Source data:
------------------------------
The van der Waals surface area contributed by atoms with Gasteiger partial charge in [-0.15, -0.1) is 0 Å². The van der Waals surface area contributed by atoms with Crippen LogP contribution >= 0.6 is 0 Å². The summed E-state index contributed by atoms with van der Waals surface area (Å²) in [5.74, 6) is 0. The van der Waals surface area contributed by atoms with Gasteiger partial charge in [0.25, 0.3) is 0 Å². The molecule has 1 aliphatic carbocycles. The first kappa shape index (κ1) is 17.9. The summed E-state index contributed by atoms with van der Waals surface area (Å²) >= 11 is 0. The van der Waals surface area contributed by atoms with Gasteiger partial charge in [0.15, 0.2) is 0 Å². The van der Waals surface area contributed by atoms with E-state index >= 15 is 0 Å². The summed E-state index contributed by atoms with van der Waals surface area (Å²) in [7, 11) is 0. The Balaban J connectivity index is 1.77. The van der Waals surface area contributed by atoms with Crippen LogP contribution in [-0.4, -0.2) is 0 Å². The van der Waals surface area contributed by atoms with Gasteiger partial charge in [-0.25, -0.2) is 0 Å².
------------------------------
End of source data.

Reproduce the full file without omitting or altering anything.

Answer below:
The van der Waals surface area contributed by atoms with Gasteiger partial charge in [-0.15, -0.1) is 0 Å². The van der Waals surface area contributed by atoms with Crippen LogP contribution >= 0.6 is 0 Å². The summed E-state index contributed by atoms with van der Waals surface area (Å²) in [5.74, 6) is 0. The van der Waals surface area contributed by atoms with Gasteiger partial charge in [0.25, 0.3) is 0 Å². The molecule has 1 aliphatic carbocycles. The first kappa shape index (κ1) is 17.9. The summed E-state index contributed by atoms with van der Waals surface area (Å²) >= 11 is 0. The van der Waals surface area contributed by atoms with Gasteiger partial charge in [0.15, 0.2) is 0 Å². The van der Waals surface area contributed by atoms with E-state index >= 15 is 0 Å². The summed E-state index contributed by atoms with van der Waals surface area (Å²) in [7, 11) is 0. The Balaban J connectivity index is 1.77. The van der Waals surface area contributed by atoms with Crippen LogP contribution in [-0.4, -0.2) is 0 Å². The van der Waals surface area contributed by atoms with Gasteiger partial charge in [-0.25, -0.2) is 0 Å².